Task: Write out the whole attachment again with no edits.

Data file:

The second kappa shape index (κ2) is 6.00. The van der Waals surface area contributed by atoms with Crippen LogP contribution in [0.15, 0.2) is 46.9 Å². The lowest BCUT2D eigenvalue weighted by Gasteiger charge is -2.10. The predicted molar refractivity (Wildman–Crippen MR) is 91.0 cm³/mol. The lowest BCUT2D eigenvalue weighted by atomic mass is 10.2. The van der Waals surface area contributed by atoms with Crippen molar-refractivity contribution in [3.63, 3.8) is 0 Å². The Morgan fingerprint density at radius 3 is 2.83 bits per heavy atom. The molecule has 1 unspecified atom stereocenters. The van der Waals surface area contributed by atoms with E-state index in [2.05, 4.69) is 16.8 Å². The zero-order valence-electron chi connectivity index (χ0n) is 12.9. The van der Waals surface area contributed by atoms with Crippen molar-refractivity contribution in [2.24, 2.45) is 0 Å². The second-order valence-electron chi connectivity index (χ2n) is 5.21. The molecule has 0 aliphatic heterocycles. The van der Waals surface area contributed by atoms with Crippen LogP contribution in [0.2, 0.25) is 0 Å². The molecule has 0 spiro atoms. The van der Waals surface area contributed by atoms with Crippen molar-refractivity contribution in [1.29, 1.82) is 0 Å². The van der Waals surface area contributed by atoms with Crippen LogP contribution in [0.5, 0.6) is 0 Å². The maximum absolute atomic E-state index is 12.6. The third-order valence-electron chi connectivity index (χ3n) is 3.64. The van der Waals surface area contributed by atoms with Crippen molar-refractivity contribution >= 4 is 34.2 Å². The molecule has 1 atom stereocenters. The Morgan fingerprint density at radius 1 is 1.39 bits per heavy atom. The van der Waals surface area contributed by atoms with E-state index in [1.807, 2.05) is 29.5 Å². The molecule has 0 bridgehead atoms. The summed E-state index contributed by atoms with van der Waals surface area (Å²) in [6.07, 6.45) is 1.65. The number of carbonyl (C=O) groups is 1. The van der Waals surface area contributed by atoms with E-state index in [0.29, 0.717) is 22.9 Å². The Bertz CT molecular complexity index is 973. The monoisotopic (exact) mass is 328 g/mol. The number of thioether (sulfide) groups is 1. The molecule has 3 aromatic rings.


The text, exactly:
The second kappa shape index (κ2) is 6.00. The van der Waals surface area contributed by atoms with Crippen LogP contribution in [0.15, 0.2) is 46.9 Å². The lowest BCUT2D eigenvalue weighted by Gasteiger charge is -2.10. The predicted molar refractivity (Wildman–Crippen MR) is 91.0 cm³/mol. The lowest BCUT2D eigenvalue weighted by atomic mass is 10.2. The van der Waals surface area contributed by atoms with Crippen molar-refractivity contribution in [3.63, 3.8) is 0 Å². The Morgan fingerprint density at radius 3 is 2.83 bits per heavy atom. The molecule has 1 unspecified atom stereocenters. The van der Waals surface area contributed by atoms with E-state index in [2.05, 4.69) is 16.8 Å². The zero-order valence-electron chi connectivity index (χ0n) is 12.9. The van der Waals surface area contributed by atoms with Crippen molar-refractivity contribution in [2.24, 2.45) is 0 Å². The second-order valence-electron chi connectivity index (χ2n) is 5.21. The molecule has 0 aliphatic heterocycles. The van der Waals surface area contributed by atoms with Crippen LogP contribution in [0.2, 0.25) is 0 Å². The molecule has 0 spiro atoms. The van der Waals surface area contributed by atoms with Crippen molar-refractivity contribution in [1.29, 1.82) is 0 Å². The van der Waals surface area contributed by atoms with Crippen LogP contribution in [0.5, 0.6) is 0 Å². The maximum absolute atomic E-state index is 12.6. The third-order valence-electron chi connectivity index (χ3n) is 3.64. The van der Waals surface area contributed by atoms with Crippen molar-refractivity contribution >= 4 is 34.2 Å². The molecule has 1 atom stereocenters. The Morgan fingerprint density at radius 1 is 1.39 bits per heavy atom. The van der Waals surface area contributed by atoms with E-state index in [1.807, 2.05) is 29.5 Å². The molecule has 0 bridgehead atoms. The summed E-state index contributed by atoms with van der Waals surface area (Å²) in [6.07, 6.45) is 1.65. The number of carbonyl (C=O) groups is 1. The van der Waals surface area contributed by atoms with E-state index in [0.29, 0.717) is 22.9 Å². The Bertz CT molecular complexity index is 973. The monoisotopic (exact) mass is 328 g/mol. The number of thioether (sulfide) groups is 1. The molecule has 3 aromatic rings.